After a tragic riding accident, young cowboy Brady (Brady Jandreau), once a rising star of the rodeo circuit, is warned that his competition days are over. Back home, Brady finds himself wondering what he has to live for when he can no longer do what gives him a sense of purpose: to ride and compete. With little desire or alternatives for a different way of life, Brady’s sense of inadequacy mounts as he is unable to ride or rodeo – the essentials of being a cowboy. In an attempt to regain control of his fate after suffering a near fatal head injury, Brady undertakes a search for new identity and tries to redefine his idea of what it means to be a man in the heartland of America.
The best American movie this critic has seen in the past year, Chloé Zhao’s “The Rider,” is the kind of rare work that seems to attain greatness through an almost alchemical fusion of nominal opposites. An account of rodeo riders on a South Dakota reservation, it is so fact-based that it almost qualifies as a documentary. Yet the film’s style, its sense of light and landscape and mood, simultaneously give it the mesmerizing force of the most confident cinematic poetry.
There is a special pleasure in observing a thing done well. In several long, crucial scenes in the middle of “The Rider,” Chloé Zhao’s beautiful second feature, we look on as a young man named Brady Blackburn trains horses, including Apollo, a stubborn and high-spirited colt. A rodeo champion recovering from a serious head injury, Brady understands the animals in a way that suggests both long practice and natural intuition. His total absorption in the task at hand, his graceful combination of discipline and talent, his unshowy confidence in his own skills — all of these are signs that we are watching an artist at work.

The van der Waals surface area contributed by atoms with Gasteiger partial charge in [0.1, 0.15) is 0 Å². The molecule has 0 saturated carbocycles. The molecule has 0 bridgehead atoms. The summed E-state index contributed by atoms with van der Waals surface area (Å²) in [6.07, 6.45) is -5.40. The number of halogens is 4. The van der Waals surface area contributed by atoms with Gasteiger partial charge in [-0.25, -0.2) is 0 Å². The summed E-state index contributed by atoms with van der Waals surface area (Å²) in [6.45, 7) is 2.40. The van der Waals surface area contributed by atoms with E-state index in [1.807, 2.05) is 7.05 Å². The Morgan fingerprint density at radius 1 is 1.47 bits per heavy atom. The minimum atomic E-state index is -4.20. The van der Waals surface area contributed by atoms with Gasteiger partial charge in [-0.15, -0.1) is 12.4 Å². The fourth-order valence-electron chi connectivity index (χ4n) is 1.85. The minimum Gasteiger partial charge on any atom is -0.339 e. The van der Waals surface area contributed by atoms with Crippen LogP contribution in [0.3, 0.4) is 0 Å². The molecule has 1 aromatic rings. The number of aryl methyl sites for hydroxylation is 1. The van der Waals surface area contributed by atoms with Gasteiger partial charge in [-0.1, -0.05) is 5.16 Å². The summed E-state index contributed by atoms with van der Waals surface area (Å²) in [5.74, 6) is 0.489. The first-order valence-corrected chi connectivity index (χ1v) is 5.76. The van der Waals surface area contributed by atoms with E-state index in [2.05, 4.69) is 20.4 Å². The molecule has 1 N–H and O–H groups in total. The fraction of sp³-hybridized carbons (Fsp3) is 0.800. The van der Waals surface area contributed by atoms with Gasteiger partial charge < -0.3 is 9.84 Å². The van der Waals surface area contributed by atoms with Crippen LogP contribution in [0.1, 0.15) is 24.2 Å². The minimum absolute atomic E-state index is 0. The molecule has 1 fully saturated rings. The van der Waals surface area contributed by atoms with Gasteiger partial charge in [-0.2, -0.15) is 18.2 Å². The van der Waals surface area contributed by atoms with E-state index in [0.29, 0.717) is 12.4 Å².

Make that two artists. Ms. Zhao’s commitment to her craft — she knows how to take care and when to take risks — matches Brady’s. She has an eye for landscape and an acute sensitivity to the nuances of storytelling, a bold, exacting vision that makes “The Rider” exceptional among recent American regional-realist films. Like her debut, “Songs My Brothers Taught Me,” it is alive with empathy and devoid of pity or condescension. There is struggle and disappointment in Brady’s life, but rather than pin him and the other characters down in a tableau of misery, Ms. Zhao honors their essential freedom and understands what is important to them.
The movie takes place on the wide, windy Dakota prairie, where Brady lives in a trailer with his sister, Lilly (Lilly Jandreau), and their father, Wayne (Tim Jandreau). The actors are nonprofessionals playing versions of themselves — members of a Native American family that has seen its share of hardship. Brady and Lilly, who has an intellectual disability, lost their mother to cancer a few years before. More recently, Brady’s skull was fractured by a bronco in the ring, leaving him with a frightening scar on the side of his head and neurological damage that causes seizures in his right hand. “No more rodeos and no more riding,” a doctor warns, and it’s clear that the injury to Brady’s head has also wounded his morale and his sense of who he is.